disk equals license

From: Roger Merchberger <zmerch_at_northernway.net>
Date: Thu Feb 12 11:44:06 1998

;-) Clearing the snow from my glasses, I saw John Foust typed:
>John Higginbotham <higginbo_at_netpath.net> wrote:
>>If I then came across a higher version for that
>>product and it was cheaper if you already owned a previous version (say it
>>takes the older version disk to upgrade to newer, then I'd expect to pay
>>the cheaper price, because it is upgrading the program found on my original
>>set of install disks, that I rightfully own.
>You might hope to pay the lower upgrade price, but Autodesk will surely
>tell you that you have someone else's copy, and without a letter of transfer,
>they won't sell you an upgrade. Or if the copy had already been upgraded,
>they'll transfer you to their anti-piracy department.

Yes, but to own a version upgrade versus an actual standalone product, you
*must* keep the original version. If you own V9, and upgrade to
V10/11/12/13/14 on that basis, you cannot toss your V9 media -- or you are
chucking the license that allows you to own just the upgrade and not the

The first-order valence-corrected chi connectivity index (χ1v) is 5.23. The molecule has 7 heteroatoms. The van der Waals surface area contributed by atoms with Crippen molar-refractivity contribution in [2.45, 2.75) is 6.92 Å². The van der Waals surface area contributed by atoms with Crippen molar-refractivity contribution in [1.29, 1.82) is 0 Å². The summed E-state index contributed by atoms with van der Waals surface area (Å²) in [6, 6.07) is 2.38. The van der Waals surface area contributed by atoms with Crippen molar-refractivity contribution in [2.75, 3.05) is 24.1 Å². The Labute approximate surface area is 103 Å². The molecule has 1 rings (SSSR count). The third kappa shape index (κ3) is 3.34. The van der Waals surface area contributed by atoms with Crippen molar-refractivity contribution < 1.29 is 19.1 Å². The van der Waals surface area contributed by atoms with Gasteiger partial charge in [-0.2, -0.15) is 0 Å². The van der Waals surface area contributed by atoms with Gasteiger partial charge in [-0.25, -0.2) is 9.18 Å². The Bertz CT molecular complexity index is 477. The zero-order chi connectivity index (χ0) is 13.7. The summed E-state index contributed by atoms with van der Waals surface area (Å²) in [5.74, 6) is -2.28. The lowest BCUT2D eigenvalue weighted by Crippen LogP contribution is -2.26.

real thing.

Methinks Autodesk's anti-piracy department would set up a conference call
between them, you and the folks who threw away the older media, because the
company doing the pitching is wrong as well, for without proof of the
original, they have essentially pirated the upgrade version.

>>I look at it this way: If someone throws away the disks, they are giving up
>>their license to use the product.
>Not if they upgraded. It may seem ridiculous of me to pretend for the sake
>of argument that these disks came from a dumpster, but that's in fact the
>way a lot of us collectors get our stuff. :-)

You're both right, in a way.

John H.: Chuck the disks, give up license. Yup.
John F.: The upgrade disks require a license to previous software -- you
now essentially have two linked licenses - you cannot legally give up 1/2
of that license, so: "Don't throw the original media away." - to do so
could be asking for trouble.

So here's a question: Let's say you find dox & stuff for Lotus V.2 in the
dumpster, but with only the original disk 1 of the 3-disk set (IIRC). Do
you in fact have the license, or not. Is the license bound to *all* of the

If this is the case, then that version of Autocad cannot be split. To xfer
the license, you need to xfer *all* the media involved - to throw away half
would be wrong, the way it seems to me.

Just my $0.00000000002 (that's what it's worth, anyway... ;-)
Roger "Merch" Merchberger
Roger Merchberger       | If at first you don't succeed,
Programmer, NorthernWay | nuclear warhead disarmament should *not*
zmerch_at_northernway.net  | be your first career choice.
Received on Thu Feb 12 1998 - 11:44:06 GMT

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